Catalase is an enzyme, which is produced by microorganisms that live in oxygenated environments to neutralize toxic forms of oxygen metabolites; H2O2. The catalase enzyme neutralizes the bactericidal effects of hydrogen peroxide and protects them. Anaerobes generally lack the catalase enzyme.
Principle of Catalase Test
2H2O2 → 2H2O+ O2 (gas bubbles)
Catalase mediates the breakdown of hydrogen peroxide H2O2 into oxygen and water. To find out if a particular bacterial isolate is able to produce catalase enzyme, a small inoculum of a bacterial isolate is mixed into hydrogen peroxide solution (3%) and is observed for the rapid elaboration of oxygen bubbles. The lack of catalase is evident by a lack of or weak bubble production.
Catalase-positive bacteria include strict aerobes as well as facultative anaerobes. They all have the ability to respire using oxygen as a terminal electron acceptor.
Catalase-negative bacteria may be anaerobes, or they may be facultative anaerobes that only ferment and do not respire using oxygen as a terminal electron acceptor (ie. Streptococci).
Percentage of H2O2 used on catalase test
- For routine testing of aerobes, 3% hydrogen peroxide is used.
- 15% H2O2 solution: for the identification of anaerobic bacteria
catalase test is used to differentiate aerotolerant strains of Clostridium (catalase-negative) from Bacillus species (catalase positive).
- The superoxol catalase test used for the presumptive speciation of certain Neisseria organisms requires a different concentration of H2O2.
The hydrogen peroxide reagent must be tested with positive and negative control organisms each day or immediately before unknown bacteria are tested.
A. Positive control: Staphylococcus aureus
B. Negative control: Streptococcus species
Procedure of Catalase test
- Transfer a small amount of bacterial colony to a surface of clean, dry glass slide using a loop or sterile wooden stick
- Place a drop of 3% H2O2 on to the slide and mix.
- A positive result is the rapid evolution of oxygen (within 5-10 sec.) as evidenced by bubbling.
- A negative result is no bubbles or only a few scattered bubbles.*
- Dispose of your slide in the biohazard glass disposal container.
Tube Catalase Test
- Add 4 to 5 drops of 3% H2O2 to in a test tube
- Using a wooden applicator stick, collect a small amount of organism from a well-isolated 18- to 24-hour colony and place into the test tube (Note: Be careful not to pick up any agar (especially if using Blood Agar).- Explanation in precaution below)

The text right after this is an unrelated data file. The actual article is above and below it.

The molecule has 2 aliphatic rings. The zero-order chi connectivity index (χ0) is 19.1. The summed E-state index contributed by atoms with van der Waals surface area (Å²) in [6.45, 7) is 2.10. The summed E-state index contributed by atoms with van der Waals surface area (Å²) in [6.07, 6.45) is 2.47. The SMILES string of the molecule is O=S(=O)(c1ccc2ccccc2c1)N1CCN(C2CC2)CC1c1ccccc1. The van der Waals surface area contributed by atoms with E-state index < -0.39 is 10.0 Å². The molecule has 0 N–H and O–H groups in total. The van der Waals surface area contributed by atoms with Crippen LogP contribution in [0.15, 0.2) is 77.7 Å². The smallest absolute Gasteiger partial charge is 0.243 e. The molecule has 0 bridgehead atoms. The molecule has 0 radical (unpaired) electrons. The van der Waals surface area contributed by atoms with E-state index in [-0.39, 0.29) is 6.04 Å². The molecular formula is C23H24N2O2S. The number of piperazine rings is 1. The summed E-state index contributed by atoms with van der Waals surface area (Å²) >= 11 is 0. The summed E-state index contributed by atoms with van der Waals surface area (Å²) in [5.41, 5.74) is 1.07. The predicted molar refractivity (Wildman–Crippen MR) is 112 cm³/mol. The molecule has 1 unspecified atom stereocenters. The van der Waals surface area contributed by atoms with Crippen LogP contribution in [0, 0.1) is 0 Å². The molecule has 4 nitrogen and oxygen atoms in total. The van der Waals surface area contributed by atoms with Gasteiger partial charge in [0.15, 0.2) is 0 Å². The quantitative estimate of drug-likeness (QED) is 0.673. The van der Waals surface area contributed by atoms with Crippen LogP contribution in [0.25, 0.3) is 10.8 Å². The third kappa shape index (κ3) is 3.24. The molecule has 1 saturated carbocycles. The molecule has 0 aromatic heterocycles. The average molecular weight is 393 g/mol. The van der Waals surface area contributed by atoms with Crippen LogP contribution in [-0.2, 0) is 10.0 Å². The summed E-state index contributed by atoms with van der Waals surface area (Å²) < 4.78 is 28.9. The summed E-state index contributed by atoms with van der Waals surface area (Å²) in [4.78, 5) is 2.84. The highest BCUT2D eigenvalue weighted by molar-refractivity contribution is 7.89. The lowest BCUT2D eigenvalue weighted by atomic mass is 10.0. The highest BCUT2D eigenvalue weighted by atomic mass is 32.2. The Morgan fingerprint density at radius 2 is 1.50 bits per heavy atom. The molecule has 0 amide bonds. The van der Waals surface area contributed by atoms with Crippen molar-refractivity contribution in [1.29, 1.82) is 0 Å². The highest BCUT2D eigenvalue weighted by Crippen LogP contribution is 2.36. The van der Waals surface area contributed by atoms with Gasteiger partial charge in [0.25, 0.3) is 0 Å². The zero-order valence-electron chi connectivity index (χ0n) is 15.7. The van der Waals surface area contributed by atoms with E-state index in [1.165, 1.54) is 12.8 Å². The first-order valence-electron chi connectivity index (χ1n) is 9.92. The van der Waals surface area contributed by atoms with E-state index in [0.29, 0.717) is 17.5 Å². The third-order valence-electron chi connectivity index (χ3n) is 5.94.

- Place the tube against a dark background and observe for immediate bubble formation (O2 + water = bubbles) at the end of the wooden applicator stick.
Catalase Test Results:
- Catalase positive reaction: Evident by immediate effervescence (bubble formation)
- Catalase negative reaction: No bubble formation (no catalase enzyme to hydrolyze the hydrogen peroxide)
*Note: Some bacteria possess enzymes other than catalase that can decompose peroxide, a few tiny bubbles forming after 20-30 seconds is not considered a positive test.
- Do not use a metal loop or needle with H2O2; it will give a false positive and degrade the metal.
- If using colonies from a blood agar plate, be very careful not to scrape up any of the blood agar as blood cells are catalase-positive and any contaminating agar (carryover of red blood cells) could give a false positive.
Uses of Catalase Test
- The catalase test is primarily used to distinguish among Gram-positive cocci: members of the genus Staphylococcus are catalase-positive, and members of the genera Streptococcus and Enterococcus are catalase-negative.
- Catalase test is used to differentiate aerotolerant strains of Clostridium, which are catalase-negative, from Bacillus species, which are positive.
- A semiquantitative catalase test is used for the identification of Mycobacterium tuberculosis.
- Catalase test can be used as an aid to the identification of Enterobacteriaceae. Members of the Enterobacteriaceae family are catalase positive.
References and further readings
- Tille, P. (2017). Bailey & Scott’s Diagnostic Microbiology (14 edition). Mosby.
- Procop, G. W., & Koneman, E. W. (2016). Koneman’s Color Atlas and Textbook of Diagnostic Microbiology (Seventh, International edition). Lippincott Williams and Wilkins.